Terry and son Terry

The Butler's Still Doin' It

   One of the joys of this job is receiving calls/e-mails from long-ago players who are now succeeding in life; especially from those who faced difficult situations in their childhoods. Please take time to read this update on former Edison basketball player Terry Butler (class of 1983), a North Philly native who now lives in California. I asked Terry to write a little bit about his life and how he forged ahead. He had it back to me within 45 minutes. Thanks very much, Terry. It was great to hear from you! Continued success! -- Ted  

Remember . . . It's not where you're from. It's where you're going, and how determined you
are to get there.

   I was born at Temple University Hospital in Jan. 1965 and lived in North Philly until age 18, when I joined the U.S. Army. I played in numerous summer and winter leagues in the city from 16th and Susquehanna to 52nd and Parkside. However, the league at 17th and Ingersoll was by far the toughest. Everyone from Doug Overton to Hank Gathers played there back in the day. I grew up around 16th and Stiles (Ted's note: that's in the shadows of St. Joseph's Prep) and then moved up to 23rd and Cambria. I played for Mr. Nate Mask and Mr. Leonard Poole at Gillespie Jr. High and then for Mr. Howard Ratinoff at Edison. From there I joined the Army. I was stationed in Weisbaden, West Germany, and our post team went on to win the 5th Corps championship in 1984 before going on to lose the Armed Forces championship to an Air Force team out of Ramstein Air Base. After my stint was up, I was back in Philly, thinking about becoming a police officer, when I received a call from Tyrell Cromwell and Warren Hawthorne, ex-Mastbaum players and Division C rivals about coming out to California to play at Allan Hancock JC. This college has a tradition of bringing out Philly players; they call it The Philly Connection. I did come out and was able to earn first team All-Cal. honors in 88-90 and third team JC All-American honors as well. I then signed with the Univ. of Hawaii and later New Mexico State in the early 90's. I currently coach the Santa Maria High School Saints. We are located in beautiful Santa Barbara County. I am currently -- get this -- 42 years old and I've been reading the Daily News for as long as I can remember. I also head on-campus suspension, study hall, noon detention, and after-school detention for SMHS. Also, I manage a six-bed group home for teenaged delinquents as well out here on the Central Coast; we are located 175 miles north of Los Angeles and 80 miles north of Santa Barbara. I have one son, 15-month-old Terry Michael Butler, and he will be the first kid drafted out of junior high and the first billion-dollar contract signer. SMILE!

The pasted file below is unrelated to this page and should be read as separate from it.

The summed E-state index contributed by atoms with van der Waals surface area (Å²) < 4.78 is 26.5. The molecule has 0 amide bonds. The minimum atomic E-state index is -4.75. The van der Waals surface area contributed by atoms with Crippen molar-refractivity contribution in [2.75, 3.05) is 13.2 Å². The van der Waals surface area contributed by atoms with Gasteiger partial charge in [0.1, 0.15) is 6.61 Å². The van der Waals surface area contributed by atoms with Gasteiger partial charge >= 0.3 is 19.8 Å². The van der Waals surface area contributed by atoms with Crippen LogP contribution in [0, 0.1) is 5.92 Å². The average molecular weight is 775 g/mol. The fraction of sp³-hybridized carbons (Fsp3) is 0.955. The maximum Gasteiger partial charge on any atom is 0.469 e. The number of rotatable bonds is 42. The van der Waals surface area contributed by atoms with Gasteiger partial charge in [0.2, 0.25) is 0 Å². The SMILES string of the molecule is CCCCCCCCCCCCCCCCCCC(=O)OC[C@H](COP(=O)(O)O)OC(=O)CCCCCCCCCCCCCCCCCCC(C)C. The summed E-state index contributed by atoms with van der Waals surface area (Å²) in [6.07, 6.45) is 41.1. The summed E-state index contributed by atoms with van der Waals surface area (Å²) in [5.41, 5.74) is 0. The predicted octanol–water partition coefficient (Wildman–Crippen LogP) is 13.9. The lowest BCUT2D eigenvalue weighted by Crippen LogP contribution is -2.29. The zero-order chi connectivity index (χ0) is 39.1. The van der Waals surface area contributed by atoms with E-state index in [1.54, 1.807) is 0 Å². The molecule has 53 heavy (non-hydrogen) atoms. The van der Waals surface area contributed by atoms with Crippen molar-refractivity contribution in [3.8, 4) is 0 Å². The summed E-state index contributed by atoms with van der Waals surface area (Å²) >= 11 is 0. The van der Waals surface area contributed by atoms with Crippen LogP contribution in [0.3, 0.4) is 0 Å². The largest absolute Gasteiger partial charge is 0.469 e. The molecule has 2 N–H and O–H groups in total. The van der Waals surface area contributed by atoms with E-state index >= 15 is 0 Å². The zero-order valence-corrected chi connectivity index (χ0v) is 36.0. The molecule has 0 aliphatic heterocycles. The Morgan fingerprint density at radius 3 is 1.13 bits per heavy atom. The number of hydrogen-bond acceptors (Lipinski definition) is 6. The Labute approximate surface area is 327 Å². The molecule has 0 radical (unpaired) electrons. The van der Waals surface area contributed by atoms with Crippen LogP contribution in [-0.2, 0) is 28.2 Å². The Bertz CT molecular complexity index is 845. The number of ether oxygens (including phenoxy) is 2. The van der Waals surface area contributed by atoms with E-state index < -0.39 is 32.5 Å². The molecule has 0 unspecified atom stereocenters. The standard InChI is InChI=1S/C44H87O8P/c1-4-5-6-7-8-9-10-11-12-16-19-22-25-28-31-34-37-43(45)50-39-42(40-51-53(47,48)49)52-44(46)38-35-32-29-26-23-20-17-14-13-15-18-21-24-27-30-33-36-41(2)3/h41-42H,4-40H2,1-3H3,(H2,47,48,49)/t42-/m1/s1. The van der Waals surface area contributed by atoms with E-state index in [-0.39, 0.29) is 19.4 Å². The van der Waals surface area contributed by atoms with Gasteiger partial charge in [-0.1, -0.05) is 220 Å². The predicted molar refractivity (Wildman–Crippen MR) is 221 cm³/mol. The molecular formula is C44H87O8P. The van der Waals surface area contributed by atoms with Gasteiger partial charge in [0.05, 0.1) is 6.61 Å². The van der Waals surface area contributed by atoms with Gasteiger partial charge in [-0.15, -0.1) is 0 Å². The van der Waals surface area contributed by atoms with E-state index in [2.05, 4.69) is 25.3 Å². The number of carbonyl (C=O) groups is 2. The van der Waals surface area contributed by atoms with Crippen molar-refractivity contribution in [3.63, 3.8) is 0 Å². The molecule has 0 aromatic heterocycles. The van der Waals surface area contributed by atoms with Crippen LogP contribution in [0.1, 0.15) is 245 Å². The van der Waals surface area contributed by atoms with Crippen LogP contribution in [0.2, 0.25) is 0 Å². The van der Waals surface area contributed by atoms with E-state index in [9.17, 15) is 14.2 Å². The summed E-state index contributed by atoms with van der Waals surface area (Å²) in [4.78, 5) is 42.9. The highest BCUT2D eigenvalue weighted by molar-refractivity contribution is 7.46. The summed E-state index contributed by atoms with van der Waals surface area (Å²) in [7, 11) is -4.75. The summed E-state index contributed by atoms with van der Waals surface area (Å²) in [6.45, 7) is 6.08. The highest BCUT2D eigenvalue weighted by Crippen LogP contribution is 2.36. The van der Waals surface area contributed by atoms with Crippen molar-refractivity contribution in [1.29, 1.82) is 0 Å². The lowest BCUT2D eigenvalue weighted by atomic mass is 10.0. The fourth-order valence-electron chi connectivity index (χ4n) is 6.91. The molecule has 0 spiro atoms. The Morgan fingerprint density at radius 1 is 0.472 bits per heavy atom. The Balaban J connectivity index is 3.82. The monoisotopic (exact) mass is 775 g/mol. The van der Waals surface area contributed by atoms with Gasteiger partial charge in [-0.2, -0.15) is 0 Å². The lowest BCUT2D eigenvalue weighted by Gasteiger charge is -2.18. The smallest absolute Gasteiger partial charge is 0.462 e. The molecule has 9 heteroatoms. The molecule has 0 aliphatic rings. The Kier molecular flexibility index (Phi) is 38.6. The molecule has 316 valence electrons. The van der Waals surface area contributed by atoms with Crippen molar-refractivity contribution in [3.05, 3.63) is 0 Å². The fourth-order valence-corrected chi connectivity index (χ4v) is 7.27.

Thanks for e-mailing me back, Ted, and giving me this chance to "talk" to the kids coming up now. They need to know they can  make it.
  -- Terry Butler

  P.S. -- I hope I did not write, and bore you, too much.
  Terry may be contacted at tbutler@smjuhsd.org


The chief custodian at Strawberry Mansion should have attached a "Men Only" sign to the backboards. Better yet, he should have painted the words, ''Enter at Your Own Risk," in the foul lanes.

Public League brass scheduled Mansion and Thomas Edison for what it thought would be a basketball quarterfinal involving centers, guards and forwards. But the people who jammed into the gym, and kept it rockin' for almost two hours, would swear that the teams employed blacksmiths, lumberjacks and guys recruited out of the intramural league at US Steel.

If you didn't finish with a minimum of three bruises, one puffy eye and the hint of a limp, people were suggesting that you'd better make a trip to see the wizard . . . to ask for a heart, of course.

"Physical ball," Terry Butler said, gently shaking his head and licking his chops. "I thrive on that stuff. "

Edison bested Mansion, 72-64, in overtime to advance to the semifinals - tomorrow, 2:30 p.m., against West Philadelphia at William Penn - for the first time since 1975, which also was the last time the Owls made the playoffs.